• DNA replication stress from novel mechanisms to human disease. 
  • Mutual interactions between the DNA damage response and RNA metabolism. 
  • Chromosome segregation and tubulin functions

3. Technological objectives

We intend to implement innovative technologies to simultaneously visualize, at the single cell level, up to 50 protein markers in tissue sections of interest using a novel in situ multiplexed imaging approach termed CODEX (CO-detection by InDEXing). This technology is new in Europe and our Unit is the first one in France to have bought the required equipment and to implement it. In addition, in a combined effort with the Orsay microscopy facility, we intend to implement in situ transcriptomics to enable analysis of cellular transcriptional states with spatial resolution, in tissue samples. This will allow us to interrogate specific pathways in tissue samples at the RNA level.

4. Translational objectives

Besides our basic research activities, several teams investigate translational aspects that can derive in new treatments for cancer (i.e. breast cancer, T-ALL, melanoma). The Unit continuously promotes the interactions with industrial partners and clinicians from the Curie hospital, but also from other hospitals in the Paris area (i.e. Gustave Roussy).

5. Teaching

The Unit has contributed to teaching and training at multiple levels. All group leaders and senior researchers are involved in hosting students and organizing Masters Courses. Together with the two Curie international courses (Curie training) organized by other Curie Units on “Non-coding genome” and “Epigenetics”, the two Curie international courses organized by our Unit on “Genome instability and human diseases” and “Post-transcriptional gene expression” form an interesting series of courses on the general topic of “Genome Dynamics”.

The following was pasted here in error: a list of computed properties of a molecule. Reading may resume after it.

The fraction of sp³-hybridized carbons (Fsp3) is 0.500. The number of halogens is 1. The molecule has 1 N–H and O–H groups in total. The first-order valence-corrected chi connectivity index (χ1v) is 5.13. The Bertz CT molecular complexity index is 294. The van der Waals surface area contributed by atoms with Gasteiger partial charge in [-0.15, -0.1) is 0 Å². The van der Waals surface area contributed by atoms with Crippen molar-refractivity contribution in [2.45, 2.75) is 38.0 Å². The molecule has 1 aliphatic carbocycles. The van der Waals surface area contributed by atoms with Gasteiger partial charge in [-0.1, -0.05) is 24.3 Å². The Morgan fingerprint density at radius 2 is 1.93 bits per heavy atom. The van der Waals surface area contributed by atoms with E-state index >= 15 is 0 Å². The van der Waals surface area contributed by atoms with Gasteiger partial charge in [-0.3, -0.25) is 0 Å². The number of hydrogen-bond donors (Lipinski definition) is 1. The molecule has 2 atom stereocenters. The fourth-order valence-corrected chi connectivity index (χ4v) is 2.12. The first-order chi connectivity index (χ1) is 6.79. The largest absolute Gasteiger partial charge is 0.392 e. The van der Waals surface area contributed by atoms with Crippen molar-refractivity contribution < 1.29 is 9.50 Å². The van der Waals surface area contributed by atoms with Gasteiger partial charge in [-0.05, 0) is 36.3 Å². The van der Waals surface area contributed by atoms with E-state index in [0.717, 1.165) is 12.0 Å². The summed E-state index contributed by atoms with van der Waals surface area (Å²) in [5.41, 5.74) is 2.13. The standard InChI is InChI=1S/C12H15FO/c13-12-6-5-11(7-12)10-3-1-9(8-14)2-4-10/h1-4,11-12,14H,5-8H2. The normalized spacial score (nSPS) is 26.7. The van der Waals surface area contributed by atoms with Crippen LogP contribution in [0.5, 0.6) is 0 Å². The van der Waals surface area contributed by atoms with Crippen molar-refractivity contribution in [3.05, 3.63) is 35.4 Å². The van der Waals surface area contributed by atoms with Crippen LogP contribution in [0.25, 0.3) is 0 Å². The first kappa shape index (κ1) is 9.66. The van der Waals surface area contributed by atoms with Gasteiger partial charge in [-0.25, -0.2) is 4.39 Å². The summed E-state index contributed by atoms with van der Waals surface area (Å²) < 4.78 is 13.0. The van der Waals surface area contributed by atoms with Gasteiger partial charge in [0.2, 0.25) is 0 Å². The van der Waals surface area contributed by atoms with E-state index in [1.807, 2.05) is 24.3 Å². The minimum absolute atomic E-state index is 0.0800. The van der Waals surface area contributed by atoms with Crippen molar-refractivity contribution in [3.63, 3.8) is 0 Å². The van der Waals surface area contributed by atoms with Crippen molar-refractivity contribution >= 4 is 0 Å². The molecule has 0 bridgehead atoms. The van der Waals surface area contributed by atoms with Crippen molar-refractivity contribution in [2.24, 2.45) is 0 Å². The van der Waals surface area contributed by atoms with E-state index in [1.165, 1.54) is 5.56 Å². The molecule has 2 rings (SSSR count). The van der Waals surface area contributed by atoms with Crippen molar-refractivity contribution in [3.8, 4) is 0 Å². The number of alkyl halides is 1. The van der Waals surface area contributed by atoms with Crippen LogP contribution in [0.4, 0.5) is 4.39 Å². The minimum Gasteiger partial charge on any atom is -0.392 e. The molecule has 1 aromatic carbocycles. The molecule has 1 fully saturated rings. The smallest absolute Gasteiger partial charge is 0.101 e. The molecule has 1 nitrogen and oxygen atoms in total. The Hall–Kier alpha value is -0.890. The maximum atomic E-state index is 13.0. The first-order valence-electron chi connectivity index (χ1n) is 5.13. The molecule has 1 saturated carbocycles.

6.  Summary of the recent work of our teams

Team “DNA recombination during replication for genome stability” (Sarah LAMBERT)

  • The resection of nascent strands at dysfunctional forks is controlled by the NHEJ factor Ku (J. Cell Sci., 2014; Nat Com., 2017), the Chromatin remodeler Fft3SMARCAD1 (Life Sci Alliance 2019), and, if unscheduled, triggers pathological DNA structures in mitosis (Mol. Cell, 2017).
  • Histone deposition at dysfunctionnal fork promotes replication restart (PLoS Biology, 2014; PLoS Genetics 2019).

Team “Genome instability and cancer predisposition” (Aura CARREIRA)

  • BRCA2 presents a second DNA binding domain and acts as mediator in meiotic recombination ( Nat Com., 2016; PNAS, 2016).
  • Some BRCA2 hypomorphic variants confer an increased moderate risk of breast cancer (Cancer Res., 2017).

Team “Genetic instability and carcinogenesis” (Mounira AMOR-GUERET)

  • CDA deficiency leads to genetic instability (PLoS Genet., 2015; J Cell Sci., 2016; Cell Cycle, 2017; Nat. Com., 2017).
  • CDA deficiency is a novel and relevant predictive marker of susceptibility to antitumor drugs (CCR, 2017).
  • BLM connects DNA damage to innate immune-sensing pathways (J. Exp. Med., 2019).

Team “Controling microtubule dynamics and function with the tubulin code” (Carsten JANKE)